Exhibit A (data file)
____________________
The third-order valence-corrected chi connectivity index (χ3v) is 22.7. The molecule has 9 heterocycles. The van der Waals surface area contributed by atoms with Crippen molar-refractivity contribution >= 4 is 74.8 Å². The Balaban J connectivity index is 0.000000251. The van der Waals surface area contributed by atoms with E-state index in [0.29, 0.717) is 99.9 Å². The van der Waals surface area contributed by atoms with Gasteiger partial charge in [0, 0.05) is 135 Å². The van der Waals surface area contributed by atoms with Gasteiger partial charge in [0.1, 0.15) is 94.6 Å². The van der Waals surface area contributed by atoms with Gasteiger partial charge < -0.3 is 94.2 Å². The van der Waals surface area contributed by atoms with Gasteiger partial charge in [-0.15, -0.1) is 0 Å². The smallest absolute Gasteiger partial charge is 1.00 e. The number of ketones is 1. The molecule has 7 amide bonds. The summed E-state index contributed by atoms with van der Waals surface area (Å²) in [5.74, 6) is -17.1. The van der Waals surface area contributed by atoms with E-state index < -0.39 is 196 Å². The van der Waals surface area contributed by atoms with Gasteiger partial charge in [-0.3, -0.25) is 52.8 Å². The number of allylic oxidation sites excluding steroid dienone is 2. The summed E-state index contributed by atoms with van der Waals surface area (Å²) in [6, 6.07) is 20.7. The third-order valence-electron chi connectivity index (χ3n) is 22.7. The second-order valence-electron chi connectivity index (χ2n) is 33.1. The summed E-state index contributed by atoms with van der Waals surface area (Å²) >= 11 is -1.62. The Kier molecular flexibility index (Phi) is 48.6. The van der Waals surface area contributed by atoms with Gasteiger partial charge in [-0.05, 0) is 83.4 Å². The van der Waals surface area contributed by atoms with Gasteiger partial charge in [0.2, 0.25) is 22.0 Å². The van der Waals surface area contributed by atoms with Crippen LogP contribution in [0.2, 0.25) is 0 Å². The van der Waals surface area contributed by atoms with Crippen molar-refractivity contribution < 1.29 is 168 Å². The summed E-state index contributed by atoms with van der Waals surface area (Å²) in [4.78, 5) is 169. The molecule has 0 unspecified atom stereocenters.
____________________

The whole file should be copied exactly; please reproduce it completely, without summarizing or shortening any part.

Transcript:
The third-order valence-corrected chi connectivity index (χ3v) is 22.7. The molecule has 9 heterocycles. The van der Waals surface area contributed by atoms with Crippen molar-refractivity contribution >= 4 is 74.8 Å². The Balaban J connectivity index is 0.000000251. The van der Waals surface area contributed by atoms with E-state index in [0.29, 0.717) is 99.9 Å². The van der Waals surface area contributed by atoms with Gasteiger partial charge in [0, 0.05) is 135 Å². The van der Waals surface area contributed by atoms with Gasteiger partial charge in [0.1, 0.15) is 94.6 Å². The van der Waals surface area contributed by atoms with Gasteiger partial charge < -0.3 is 94.2 Å². The van der Waals surface area contributed by atoms with Gasteiger partial charge in [-0.15, -0.1) is 0 Å². The smallest absolute Gasteiger partial charge is 1.00 e. The number of ketones is 1. The molecule has 7 amide bonds. The summed E-state index contributed by atoms with van der Waals surface area (Å²) in [5.74, 6) is -17.1. The van der Waals surface area contributed by atoms with E-state index < -0.39 is 196 Å². The van der Waals surface area contributed by atoms with Gasteiger partial charge in [-0.3, -0.25) is 52.8 Å². The number of allylic oxidation sites excluding steroid dienone is 2. The summed E-state index contributed by atoms with van der Waals surface area (Å²) in [6, 6.07) is 20.7. The third-order valence-electron chi connectivity index (χ3n) is 22.7. The second-order valence-electron chi connectivity index (χ2n) is 33.1. The summed E-state index contributed by atoms with van der Waals surface area (Å²) >= 11 is -1.62. The Kier molecular flexibility index (Phi) is 48.6. The van der Waals surface area contributed by atoms with Gasteiger partial charge in [-0.05, 0) is 83.4 Å². The van der Waals surface area contributed by atoms with Gasteiger partial charge in [0.2, 0.25) is 22.0 Å². The van der Waals surface area contributed by atoms with Crippen LogP contribution in [0.2, 0.25) is 0 Å². The van der Waals surface area contributed by atoms with Crippen molar-refractivity contribution < 1.29 is 168 Å². The summed E-state index contributed by atoms with van der Waals surface area (Å²) in [4.78, 5) is 169. The molecule has 0 unspecified atom stereocenters.